Reconstruction in Afghanistan on Shaky Footing

Promises of reconstruction and humanitarian aid for Afghanistan have so far fallen short of the $1.8 billion pledged for this year by the international community at the Tokyo meeting in January. The newly established government, led by President Hamid Karzai, has only received approximately $600 million, and most of that funding has been for emergency humanitarian aid, rather than funds for reconstruction of the country. In addition, some Afghans claim that the aid is not being distributed properly. While 95 percent of rural Afghans lack clean drinking water and 83 percent lack medical care, salaries for English-speaking Afghan office workers and expatriate staff have gone up considerably, as have rents for housing and offices in Kabul, the Christian Science Monitor reported. Despite the tremendous need for resources in Afghanistan, President George W. Bush has refused to allow additional aid appropriated by Congress tp be sent. Last week, Bush rejected more than $170 million earmarked for Afghanistan, including $2.5 million for the Ministry of Women’s Affairs, as part of the $5.1 billion Emergency Supplemental Appropriation package already approved by Congress. Following Bush’s veto, the United Nations World Food Program announced that because they are short more than $90 million in promised funding from donor countries, they have been forced to cut food aid for Afghanistan. Security in Afghanistan remains a problem as well. A bombing last week blamed on remaining Taliban forces severely damaged the only girls’ school in the town of Ghazni, west of Kabul, according to Reuters. Following the bombing, leaflets were distributed in the town warning residents that women would be killed if the school were to be reopened. The attack closely followed an incident at a US Special Forces base in Ghazni in which several rockets were fired at the compound. There were no casualties in either attack. In addition, there were bombings earlier this month at the United Nations guesthouse in Kabul and outside the Afghan Ministry of Communications, both causing minor damage and no casualties. However, these bombings indicate that members of the Taliban and al Qaeda continue to operate in Afghanistan, both inside and outside of Kabul. Despite the security problems in Afghanistan and bipartisan support in the Senate Foreign Relations Committee, the US continues to refuse to support the expansion of international peacekeeping forces beyond Kabul. TAKE ACTION Call Bush to urge him to release funding appropriated by Congress for Afghanistan for reconstruction.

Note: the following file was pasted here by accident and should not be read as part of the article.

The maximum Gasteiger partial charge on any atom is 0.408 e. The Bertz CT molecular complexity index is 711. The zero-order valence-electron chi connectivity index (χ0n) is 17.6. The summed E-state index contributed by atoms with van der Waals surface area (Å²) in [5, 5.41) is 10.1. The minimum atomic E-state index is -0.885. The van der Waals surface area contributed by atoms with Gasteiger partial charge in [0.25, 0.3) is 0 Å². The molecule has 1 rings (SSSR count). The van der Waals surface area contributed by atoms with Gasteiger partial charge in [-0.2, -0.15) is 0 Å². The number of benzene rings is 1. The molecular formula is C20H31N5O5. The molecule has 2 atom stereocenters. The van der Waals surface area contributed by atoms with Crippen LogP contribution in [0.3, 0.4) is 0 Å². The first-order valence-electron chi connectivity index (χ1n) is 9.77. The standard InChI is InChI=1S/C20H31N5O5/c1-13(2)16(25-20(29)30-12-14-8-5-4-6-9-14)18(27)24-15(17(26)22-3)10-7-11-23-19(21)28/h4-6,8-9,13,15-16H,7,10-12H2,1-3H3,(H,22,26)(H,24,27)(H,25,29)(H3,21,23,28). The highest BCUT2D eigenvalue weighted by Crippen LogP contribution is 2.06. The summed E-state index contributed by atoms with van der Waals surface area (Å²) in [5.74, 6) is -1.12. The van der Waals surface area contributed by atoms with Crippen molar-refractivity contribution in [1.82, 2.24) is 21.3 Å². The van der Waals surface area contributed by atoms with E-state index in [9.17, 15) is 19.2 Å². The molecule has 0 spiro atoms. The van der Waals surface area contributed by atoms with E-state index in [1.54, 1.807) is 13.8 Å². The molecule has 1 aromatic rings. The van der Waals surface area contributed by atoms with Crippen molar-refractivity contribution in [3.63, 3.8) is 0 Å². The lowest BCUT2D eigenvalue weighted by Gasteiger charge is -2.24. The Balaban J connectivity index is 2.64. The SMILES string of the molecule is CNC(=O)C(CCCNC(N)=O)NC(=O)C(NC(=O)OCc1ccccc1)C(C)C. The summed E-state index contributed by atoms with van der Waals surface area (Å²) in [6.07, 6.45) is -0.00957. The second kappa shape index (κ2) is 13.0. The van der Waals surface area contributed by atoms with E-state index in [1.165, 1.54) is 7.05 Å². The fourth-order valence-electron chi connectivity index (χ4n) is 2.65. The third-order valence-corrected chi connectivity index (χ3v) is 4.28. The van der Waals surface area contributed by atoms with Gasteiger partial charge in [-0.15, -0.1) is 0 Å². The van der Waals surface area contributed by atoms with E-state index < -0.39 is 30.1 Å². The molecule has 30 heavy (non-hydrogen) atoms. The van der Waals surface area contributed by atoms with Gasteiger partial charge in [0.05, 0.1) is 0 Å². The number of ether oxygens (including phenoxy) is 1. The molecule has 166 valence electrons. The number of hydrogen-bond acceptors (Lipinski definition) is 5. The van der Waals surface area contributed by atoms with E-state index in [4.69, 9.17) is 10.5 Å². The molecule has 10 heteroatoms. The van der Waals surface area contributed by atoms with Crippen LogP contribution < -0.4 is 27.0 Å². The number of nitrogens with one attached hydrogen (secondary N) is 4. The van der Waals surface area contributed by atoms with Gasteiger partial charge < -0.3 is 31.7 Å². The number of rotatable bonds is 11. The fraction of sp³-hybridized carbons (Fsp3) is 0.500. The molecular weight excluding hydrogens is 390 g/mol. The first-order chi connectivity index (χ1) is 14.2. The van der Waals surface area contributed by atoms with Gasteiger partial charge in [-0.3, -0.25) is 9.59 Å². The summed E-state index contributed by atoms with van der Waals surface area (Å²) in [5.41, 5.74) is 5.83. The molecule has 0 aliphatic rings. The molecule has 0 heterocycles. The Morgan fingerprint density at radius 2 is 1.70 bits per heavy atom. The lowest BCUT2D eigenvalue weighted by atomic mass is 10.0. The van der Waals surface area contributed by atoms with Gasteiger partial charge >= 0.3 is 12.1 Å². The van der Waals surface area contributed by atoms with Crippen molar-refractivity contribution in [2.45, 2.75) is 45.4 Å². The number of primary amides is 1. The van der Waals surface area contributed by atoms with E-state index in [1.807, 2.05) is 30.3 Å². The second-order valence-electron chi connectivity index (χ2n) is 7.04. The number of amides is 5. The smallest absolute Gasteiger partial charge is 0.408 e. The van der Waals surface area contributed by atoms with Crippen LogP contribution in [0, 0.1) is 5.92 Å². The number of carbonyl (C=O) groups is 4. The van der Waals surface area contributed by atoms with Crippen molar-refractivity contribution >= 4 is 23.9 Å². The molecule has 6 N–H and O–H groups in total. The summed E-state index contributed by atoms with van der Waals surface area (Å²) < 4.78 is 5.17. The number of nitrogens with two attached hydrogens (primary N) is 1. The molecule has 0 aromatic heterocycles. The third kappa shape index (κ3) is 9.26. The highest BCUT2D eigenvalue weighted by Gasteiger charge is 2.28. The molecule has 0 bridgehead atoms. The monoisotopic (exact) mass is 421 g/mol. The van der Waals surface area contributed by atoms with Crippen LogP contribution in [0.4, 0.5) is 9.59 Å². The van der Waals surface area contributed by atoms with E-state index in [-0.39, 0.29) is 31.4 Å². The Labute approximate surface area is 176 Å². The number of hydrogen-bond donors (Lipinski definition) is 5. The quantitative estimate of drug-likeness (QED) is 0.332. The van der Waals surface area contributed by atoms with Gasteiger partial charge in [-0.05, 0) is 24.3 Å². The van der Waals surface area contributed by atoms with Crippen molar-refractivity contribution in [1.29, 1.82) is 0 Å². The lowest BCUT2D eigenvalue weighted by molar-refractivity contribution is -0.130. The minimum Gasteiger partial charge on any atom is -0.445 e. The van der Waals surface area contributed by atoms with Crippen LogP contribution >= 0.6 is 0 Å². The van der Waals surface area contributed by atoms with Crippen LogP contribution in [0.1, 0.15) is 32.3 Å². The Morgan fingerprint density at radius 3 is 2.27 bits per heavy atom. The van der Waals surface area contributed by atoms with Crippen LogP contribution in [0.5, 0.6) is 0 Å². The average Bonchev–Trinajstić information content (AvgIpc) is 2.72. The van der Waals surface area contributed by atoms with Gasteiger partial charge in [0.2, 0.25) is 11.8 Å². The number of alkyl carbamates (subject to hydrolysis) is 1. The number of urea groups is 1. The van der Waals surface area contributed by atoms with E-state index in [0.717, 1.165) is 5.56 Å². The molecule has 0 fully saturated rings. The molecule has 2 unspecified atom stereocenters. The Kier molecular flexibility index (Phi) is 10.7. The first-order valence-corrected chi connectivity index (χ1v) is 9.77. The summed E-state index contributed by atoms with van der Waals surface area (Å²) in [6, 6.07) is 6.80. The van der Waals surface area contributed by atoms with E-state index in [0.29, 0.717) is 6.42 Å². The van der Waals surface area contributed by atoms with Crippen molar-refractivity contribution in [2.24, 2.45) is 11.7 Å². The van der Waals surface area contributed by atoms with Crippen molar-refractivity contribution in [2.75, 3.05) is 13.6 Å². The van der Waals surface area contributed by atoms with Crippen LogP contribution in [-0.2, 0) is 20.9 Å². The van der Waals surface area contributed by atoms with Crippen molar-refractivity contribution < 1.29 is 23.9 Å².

Christian Science Monitor 8/27/02; New York Times 8/27/02; CNN 8/25/02; Reuters 8/24/02; Feminist Daily News Wire 8/20/02

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